I was now bigger and stronger, and I could actually keep a steady beat. Every day after school I would, with reckless abandon and blind fury, practice until my mom came home. I guess we were latchkey kids but that word was not invented yet, so we didn''t know. I am the oldest of my brothers & sisters and with no one in my immediate family big enough to keep my swagger in check, I honed my skills on one Credence Clearwater Album after another: Cosmos Factory, Green River and Willie and the Poor Boys. I got the albums from the library and would use my library card to get the albums. I was in that library every single day that summer when I was not sneaking into the Orange Theater. I don''t remember checking out books, just albums. I don''t remember returning the albums. They kept letting me check them out. Until one day they pulled the plug.I could no longer check out albums until I returned the ones I had. That was understandable assuming I still had them. I learned a long time ago never to assume anything. They would still let me in and while I could not check out an album. I could listen to albums on cassette, while in the library.

They had a table with a cassette deck installed in the middle of the table. You could plug in up to 4 headphones. Day after day I would check out a Credence Clearwater cassette and make my way to that table. I studied I studied and studied every nuewans of those records. I used the cassettes as part of my practice. With head phones I could here every thing that Doug Clifford was doing. This was a significant part in my musical development it was pure ear training. Well.... It did not take long before my ear training moved from my ear to my hands and feet. I’d be tap’n out the beat and singing along.

"People ask me how I can play drums and sing at the same time ... it just came natural to me sitting around that table in that Library, I did not even know I was doing it, much to my ears chagrin. I didn’t give it much thought then I don’t give it much thought today it’s something I just do"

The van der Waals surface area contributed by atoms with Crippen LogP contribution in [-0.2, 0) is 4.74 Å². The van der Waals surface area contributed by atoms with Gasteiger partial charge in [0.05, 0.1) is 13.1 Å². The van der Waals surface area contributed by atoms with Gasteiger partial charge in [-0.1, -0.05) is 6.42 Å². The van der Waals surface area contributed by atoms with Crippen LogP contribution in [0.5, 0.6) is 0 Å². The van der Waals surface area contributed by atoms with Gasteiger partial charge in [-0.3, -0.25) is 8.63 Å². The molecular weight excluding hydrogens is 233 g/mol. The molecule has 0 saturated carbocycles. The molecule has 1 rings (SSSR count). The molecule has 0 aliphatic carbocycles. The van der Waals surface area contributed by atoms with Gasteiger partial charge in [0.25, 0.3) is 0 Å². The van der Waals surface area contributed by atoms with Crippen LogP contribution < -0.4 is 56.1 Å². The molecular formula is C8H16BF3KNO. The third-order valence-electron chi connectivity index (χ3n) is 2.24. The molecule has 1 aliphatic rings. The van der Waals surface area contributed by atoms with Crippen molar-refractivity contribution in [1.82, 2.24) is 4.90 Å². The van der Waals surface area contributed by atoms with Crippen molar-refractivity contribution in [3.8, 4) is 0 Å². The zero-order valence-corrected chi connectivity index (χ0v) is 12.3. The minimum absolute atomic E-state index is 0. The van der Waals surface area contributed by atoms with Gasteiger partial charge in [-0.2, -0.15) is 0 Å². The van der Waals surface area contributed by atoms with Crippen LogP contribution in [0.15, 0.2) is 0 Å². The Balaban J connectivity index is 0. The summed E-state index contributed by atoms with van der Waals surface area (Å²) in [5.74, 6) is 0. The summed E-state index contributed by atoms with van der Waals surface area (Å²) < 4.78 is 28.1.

Cha’grin {she grin} anger at being let down.
a feeling of vexation or humiliation due to disappointment about something. "See now your learning"

I guess at first it was cute. The librarian would come over to me and ask me to be quite.

I would comply. I would comply several times a day. I complied everyday, day after day till one day she wasn’t smiling and escorted me out by the ear. The next day I was back again and time after time day after day we danced the same dance. This went on for some time. On one occasion I was told never to return as I was once again shown the door. I was banished ... adding insult to injury they took my library car from me,

“Mind you I did not hand it over they just refused to honor it”

I got tiered of sneaking and hiding from the librarians as I would enter undetectedand and try to sneak my way over to the table for a quick song or two. I had enlisted the help of some kids in my hood to help you know run interference We all had been taking a lot of heat so I gave up.

They may have won the battle but not the war.

"A librarian can be a vicious animal don’t let the fool ya. Even to this day I am still attracted to them"

By the end of that summer in 1973, I didn''t need my library card to get albums. I got a job pulling weeds for the lady next door, the lady down the street, the lady around the corner, anyone I could find who had weeds and would pay me for my services, I purchased my own albums. Jimmy Hendricks, Cream, Black Sabbath, Deep Purple, Savoy Brown, Blues Image. I was getting real good. And I could spell most of my primary colors. My friends would bring me albums just to watch me play. I was developing a fan base. My swagger and I were on our way I felt impecable. All through out my life, intent always found ways to support my musical aspirations. It still does.

Power in Dreaming vision

In June of 1974, I was now a teenager. I remember hearing a song that summer, not just a song, but the song, "Come And Get Your Love", Redbones big hit.
It was so cool, from the 5-stroke drum roll intro to the thumping bass pattern and one of the most recognizable guitar lines in history of music. I was hooked. I wanted to be in Redbone so bad, just as my cousin had been.
Artie cut an album with Redbone in 1971 called Already Here. It was released in 1972. Artie played with Redbone in 1971 & 1972. It was a great album. It still is. Redbone was the coolest band I had ever heard and they were Native American as I am. I am a part Mescalero Apache. It only seemed natural that one day I sit on my throne as the drummer for the greatest Native American rock band of all times. After all Artie did it, why couldn''t I? I''ll tell you why. I was only 13 years old, not quite old enough or even good enough. I did however have my dream and when your a kid thats all you need. I never told any one of my vision dream to play with Redbone, especially Artie. I remember thinking Redbone might not be around when I was of age. So I set my sights on starting my own band and becoming a super star just like Redbone. Artie was no longer with Redbone in 1974. I do believe it was sometime in 1972 when they parted ways. The Wavoka album was recorded in 73 & 74. It was released in 74. Come And Get Your Love was all over the radio the summer of 1974. You couldn''t miss it. I don''t know what it must have felt like, for Artie to have been in a band and part ways, then shortly thereafter the band has a mega hit. I think it drove him mad. I know it did.